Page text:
His well-intentioned and perfectly valid action brought some misunderstanding, questions and confusion as, at the same time it brought more affirmation in regard to Pope Francis' pastoral solicitude and spontaneity. This caused him to clarify that his intention was to point out to the whole world the sanctity and importance of marriage in an age which is losing that value. He explained that his intention was not to give the impression that marriage should take place outside of a church or that couples can be married on cruises or amusement parks. He explained that priests must be personally involved with couples in giving them careful marriage instruction. However, the case of the couple before him merited his attention because he judged them to be so well disposed and, since they were already civilly married, he also judged that to marry them on the plane was a public proclamation of the sanctity of marriage from the skies for all the world to appreciate. The Pope rightly made the decision that, as the supreme Pastor of the Church, he can dispense and do things that might not be feasible to other pastors.

 

Pope Francis has made marriage and family life one of the priorities of his Papacy from the very beginning. We have witnessed him actively involved with marrying couples in Rome and in giving catechesis on the importance of marriage as participating in the very life of God Himself. His first synod was called to reflect upon marriage and family life and resulted in his outstanding Apostolic Exhortation, Amoris LaetitiaThe Joy of Love. This presentation of the Holy Father in regard to the authentic teaching of the Church on marriage and family life is a wonderful document which helps us all to understand the meaning of love as the very nature of God, as well as the purpose of marriage and family life as an intimate participation in that love.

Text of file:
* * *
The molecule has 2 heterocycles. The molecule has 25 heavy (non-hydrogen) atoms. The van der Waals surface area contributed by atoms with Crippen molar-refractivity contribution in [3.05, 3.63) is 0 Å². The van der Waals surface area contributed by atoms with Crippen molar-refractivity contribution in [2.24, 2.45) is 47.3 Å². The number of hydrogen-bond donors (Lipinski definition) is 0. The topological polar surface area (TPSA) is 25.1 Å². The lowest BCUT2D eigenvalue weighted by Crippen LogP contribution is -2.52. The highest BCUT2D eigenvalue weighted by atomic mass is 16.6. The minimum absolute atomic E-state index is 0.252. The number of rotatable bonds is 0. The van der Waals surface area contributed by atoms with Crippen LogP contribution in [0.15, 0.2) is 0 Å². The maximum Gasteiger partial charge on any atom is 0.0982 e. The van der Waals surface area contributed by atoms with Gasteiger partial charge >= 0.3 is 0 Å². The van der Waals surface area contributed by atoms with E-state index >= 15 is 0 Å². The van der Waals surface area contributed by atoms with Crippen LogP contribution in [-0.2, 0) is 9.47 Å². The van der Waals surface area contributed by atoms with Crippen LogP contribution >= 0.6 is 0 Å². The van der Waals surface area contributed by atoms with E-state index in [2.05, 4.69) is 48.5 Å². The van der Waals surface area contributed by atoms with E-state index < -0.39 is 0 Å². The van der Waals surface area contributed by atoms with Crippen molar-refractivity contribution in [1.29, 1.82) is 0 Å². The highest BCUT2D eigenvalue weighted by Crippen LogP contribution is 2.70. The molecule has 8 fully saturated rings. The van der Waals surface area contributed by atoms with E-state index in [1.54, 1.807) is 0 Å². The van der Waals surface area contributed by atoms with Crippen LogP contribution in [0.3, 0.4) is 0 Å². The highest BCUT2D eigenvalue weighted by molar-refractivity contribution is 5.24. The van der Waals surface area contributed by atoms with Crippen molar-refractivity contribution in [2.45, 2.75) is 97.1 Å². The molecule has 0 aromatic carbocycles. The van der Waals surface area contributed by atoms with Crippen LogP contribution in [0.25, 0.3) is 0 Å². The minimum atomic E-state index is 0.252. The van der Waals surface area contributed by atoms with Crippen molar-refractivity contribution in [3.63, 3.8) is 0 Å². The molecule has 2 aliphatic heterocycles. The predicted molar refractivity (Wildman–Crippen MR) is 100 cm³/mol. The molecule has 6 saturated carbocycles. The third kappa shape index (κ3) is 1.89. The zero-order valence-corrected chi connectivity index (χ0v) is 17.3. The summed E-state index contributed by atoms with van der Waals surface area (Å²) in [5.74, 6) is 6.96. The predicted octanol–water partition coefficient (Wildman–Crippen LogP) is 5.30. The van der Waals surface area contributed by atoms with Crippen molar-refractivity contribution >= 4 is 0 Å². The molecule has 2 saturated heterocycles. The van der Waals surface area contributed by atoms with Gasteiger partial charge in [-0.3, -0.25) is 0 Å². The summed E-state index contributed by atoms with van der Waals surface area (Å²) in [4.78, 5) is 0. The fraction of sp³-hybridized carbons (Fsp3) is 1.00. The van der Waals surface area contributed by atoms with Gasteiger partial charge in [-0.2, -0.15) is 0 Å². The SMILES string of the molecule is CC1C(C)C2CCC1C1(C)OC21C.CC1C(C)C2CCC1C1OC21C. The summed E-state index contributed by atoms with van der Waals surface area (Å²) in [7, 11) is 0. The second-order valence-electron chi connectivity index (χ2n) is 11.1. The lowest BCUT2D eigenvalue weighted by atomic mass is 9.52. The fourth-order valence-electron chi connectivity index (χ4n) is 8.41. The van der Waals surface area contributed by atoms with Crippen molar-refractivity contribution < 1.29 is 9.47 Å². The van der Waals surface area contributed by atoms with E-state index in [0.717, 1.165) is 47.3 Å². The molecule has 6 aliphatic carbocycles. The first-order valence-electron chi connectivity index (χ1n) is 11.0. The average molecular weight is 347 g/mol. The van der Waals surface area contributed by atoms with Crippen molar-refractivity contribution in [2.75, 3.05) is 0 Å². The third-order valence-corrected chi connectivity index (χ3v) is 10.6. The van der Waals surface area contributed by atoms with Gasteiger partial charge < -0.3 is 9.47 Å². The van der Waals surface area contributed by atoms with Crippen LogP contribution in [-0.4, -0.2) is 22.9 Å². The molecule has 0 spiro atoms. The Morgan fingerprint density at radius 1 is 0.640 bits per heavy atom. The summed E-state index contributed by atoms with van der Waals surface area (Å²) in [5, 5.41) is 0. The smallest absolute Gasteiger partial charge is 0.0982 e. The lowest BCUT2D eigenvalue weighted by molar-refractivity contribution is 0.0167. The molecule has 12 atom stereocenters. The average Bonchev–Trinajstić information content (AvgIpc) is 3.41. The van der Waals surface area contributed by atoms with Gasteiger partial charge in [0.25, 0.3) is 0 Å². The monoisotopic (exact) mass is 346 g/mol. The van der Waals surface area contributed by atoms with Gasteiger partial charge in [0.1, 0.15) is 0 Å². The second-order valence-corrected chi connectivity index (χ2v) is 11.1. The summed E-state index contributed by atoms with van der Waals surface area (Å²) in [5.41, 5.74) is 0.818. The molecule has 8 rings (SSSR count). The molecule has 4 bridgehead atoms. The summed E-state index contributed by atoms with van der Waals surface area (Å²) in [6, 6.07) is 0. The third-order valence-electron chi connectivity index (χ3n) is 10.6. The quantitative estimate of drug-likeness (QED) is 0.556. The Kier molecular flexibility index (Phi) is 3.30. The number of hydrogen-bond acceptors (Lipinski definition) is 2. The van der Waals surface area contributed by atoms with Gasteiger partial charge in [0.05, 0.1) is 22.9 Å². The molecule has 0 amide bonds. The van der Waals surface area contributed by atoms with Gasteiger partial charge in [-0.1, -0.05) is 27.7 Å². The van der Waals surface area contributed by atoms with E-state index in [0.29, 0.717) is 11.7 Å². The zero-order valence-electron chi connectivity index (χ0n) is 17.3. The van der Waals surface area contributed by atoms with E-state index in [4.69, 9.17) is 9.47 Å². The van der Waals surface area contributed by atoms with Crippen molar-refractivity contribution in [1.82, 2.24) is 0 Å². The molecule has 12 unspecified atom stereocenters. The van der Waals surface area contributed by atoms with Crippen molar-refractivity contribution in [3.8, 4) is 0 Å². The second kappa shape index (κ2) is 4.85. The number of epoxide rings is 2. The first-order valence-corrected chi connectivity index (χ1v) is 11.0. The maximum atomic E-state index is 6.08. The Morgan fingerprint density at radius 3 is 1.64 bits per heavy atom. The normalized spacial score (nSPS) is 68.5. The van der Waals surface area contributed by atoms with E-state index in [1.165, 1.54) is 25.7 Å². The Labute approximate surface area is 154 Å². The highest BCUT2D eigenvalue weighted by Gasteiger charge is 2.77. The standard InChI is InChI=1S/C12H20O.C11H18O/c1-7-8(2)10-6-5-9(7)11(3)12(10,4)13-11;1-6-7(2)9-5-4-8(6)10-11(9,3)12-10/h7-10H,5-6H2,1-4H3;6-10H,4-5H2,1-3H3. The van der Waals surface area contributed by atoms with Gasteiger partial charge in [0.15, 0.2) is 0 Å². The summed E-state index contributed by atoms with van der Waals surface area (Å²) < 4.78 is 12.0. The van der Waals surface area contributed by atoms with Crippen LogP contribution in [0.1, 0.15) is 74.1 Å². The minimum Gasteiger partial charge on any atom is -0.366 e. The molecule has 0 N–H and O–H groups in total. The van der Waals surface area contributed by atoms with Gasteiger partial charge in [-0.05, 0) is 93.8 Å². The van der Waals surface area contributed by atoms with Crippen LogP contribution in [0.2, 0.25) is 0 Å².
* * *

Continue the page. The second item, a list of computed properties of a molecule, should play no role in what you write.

As with the Pope's marriage of the couple on the plane, it is unfortunate that misunderstanding of Amoris Laetitia has caused unfounded critique. Amoris Laetitia is a clear and affirming presentation of the Church’s constant teaching on the nature of marriage as an indissoluble relationship between a man and a woman through which the gift of life is brought into the world. A reading of the document shows how much it is consistent with the teaching of St. John Paul II especially in his Apostolic Exhortation, Familiaris Consortio. There is nothing novel in Amoris Laetitia which is not in keeping with the constant teaching of the Church in regard to marriage and family life. If anything, it is a strong affirmation of this teaching in a manner that encourages its reception. While Pope Francis rightly acknowledges the failure of human nature in a manner that calls for the accompanying of those who find themselves in difficult situations, as he did with the couple on the plane, he does not, in any manner, intend to verge from the Church’s teaching in regard to the sanctity of marriage. If anything, he is encouraging Catholics to accept and be faithful to this teaching even in difficult times.  This is precisely what the Pope was teaching to all of the world from the plane.

 

We have been very blessed with the outreach of faith and love which Pope Francis continues to pour out upon the Church in every situation he is in. From the subway to the plane, he responds to God's call in ways that make clear that the Gospel of Christ is always present among us and changes our lives in radical ways we may never even expect. Pope Francis obviously is filled with joy because he lives his call to the fullest and calls out to each of us, "Come fly with me!"

 

Most Reverend Gerald M. Barbarito

February 9, 2018